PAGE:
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Tamales with Chicken & Salsa Verde


Many of us enjoy family recipes that have been passed down over the generations. But when it comes to tamales, we’re talking about a really old recipe. Thousands of years before Columbus discovered the New World, the Aztecs (and even civilizations predating them) created tamales to be the original “to go meal,” perfect for sustaining soldiers, hunters, and travelers. They are a simple meal with all the basics wrapped into a convenient package. Masa (corn) is mixed with liquid and fats to form a dough and then topped with meat, beans, cheese, fruit, vegetables, sauces, spices, etc. Then the ingredients are wrapped into a corn husk or banana leaf, making them easy to make ahead in large batches and reheat (once a month cooking has been around longer than you thought!)

Today, tamales have become the quintessential party food in Mexico, but it is hard to say which is more of a celebration- cooking tamales or eating tamales (source). When you are cooking for a crowd, it helps to have more than one cook in the kitchen. This recipe is a smaller batch when it comes to tamales (they are usually made by the hundreds!), but I definitely wished I’d had an extra set of hands to help out. When families and friends are together for holidays, especially Christmas, it is common for them to form an assembly line in the kitchen for stuffing, wrapping, and steaming tamales. No matter what you are celebrating (don’t forget Cinco de Mayo is fast approaching) tamales are a fun way to celebrate community in the kitchen.

A few tips from my first go around: plan ahead! Make sure you decide your method ahead of time, especially if you are working alone. You definitely want to have a kitchen timer on hand, and of course you need a steamer pot. If you have a large lidded pot and a steamer basket that will work ok, but it will take longer as you will have to do more batches. If you are really serious about tamales, may I recommend a tamalera, a giant steamer pot designed for steaming tamales. But if you are looking for something a little more multi-purpose, then I would recommend one of my favorite kitchen tools, the 4th Burner Pot. I use this all the time when my stove is busy, since as the name implies, it fits perfectly on the smaller back burner. It comes with a steamer basket and a straining lid and is perfect for steaming veggies, cooking pasta , or tamales!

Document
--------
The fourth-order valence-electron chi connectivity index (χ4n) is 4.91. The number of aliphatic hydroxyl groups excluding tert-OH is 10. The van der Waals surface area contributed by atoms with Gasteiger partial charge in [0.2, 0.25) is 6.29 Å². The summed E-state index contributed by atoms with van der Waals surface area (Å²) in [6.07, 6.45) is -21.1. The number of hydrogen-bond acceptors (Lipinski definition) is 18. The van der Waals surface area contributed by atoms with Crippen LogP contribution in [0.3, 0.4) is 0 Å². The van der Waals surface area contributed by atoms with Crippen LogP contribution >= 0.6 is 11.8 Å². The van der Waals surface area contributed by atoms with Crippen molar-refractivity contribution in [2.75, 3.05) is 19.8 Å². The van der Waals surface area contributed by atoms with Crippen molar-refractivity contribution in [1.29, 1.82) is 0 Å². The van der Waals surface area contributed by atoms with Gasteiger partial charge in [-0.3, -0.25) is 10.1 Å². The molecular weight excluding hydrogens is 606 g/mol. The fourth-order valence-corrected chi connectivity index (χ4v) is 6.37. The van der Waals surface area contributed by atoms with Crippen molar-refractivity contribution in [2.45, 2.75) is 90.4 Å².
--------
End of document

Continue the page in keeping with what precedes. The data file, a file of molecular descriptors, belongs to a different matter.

Whatever pot you choose, just make sure the lid fits tightly. If the steam is escaping, you will eventually run out of water and burn the bottom of your pot.


Tamales with Chicken & Salsa Verde


Kim @ Onceamonthmeals.com


  • 6 ounces corn husks
  • 6 cups corn masa mix
  • 1 cups corn oil
  • 2 teaspoons salt
  • 1 teaspoons baking powder
  • 6 cups chicken broth
  • 7.5 cups cooked, shredded chicken breast
  • 14 ounces salsa verde


Place corn husks in a bowl of warm water and soak until soft. Meanwhile, beat together corn masa, oil, salt, baking powder, and broth until smooth. Set aside. In another bowl, toss together chicken and salsa verde. Spread about 1/2 cup of masa mixture over each corn husk and top with about 1/4 cup of chicken mixture. Fold in the sides of the corn husk, forming a long package. Then fold the ends toward the center on the seam side. Repeat until all tamales are filled. Fill a large pot with 1-2 inches of water and bring to a boil. Place tamales in a steamer basket and drop into the pot. Steam for 35-40 minutes or until the husk peels away from the corn mixture easily. Check tamales about halfway through.

Freezing Directions:

Prepare tamales per above directions. After the they have been steamed, remove tamales from the pot and place on baking sheet. Flash freeze tamales (in the corn husks). Divide frozen tamales among freezer bags, label, and freeze. TO SERVE: Thaw. Reheat in the oven at 325 for 8-10 minutes, with the husks still on.

Servings:  18 (3 per serving)

**conversion chart image provided by Erik Spiekermann

*This post contains affiliate links.*

2 Responses to “Tamales with Chicken & Salsa Verde”

  1. V says:

    Mexico is part of NORTH America not Central.

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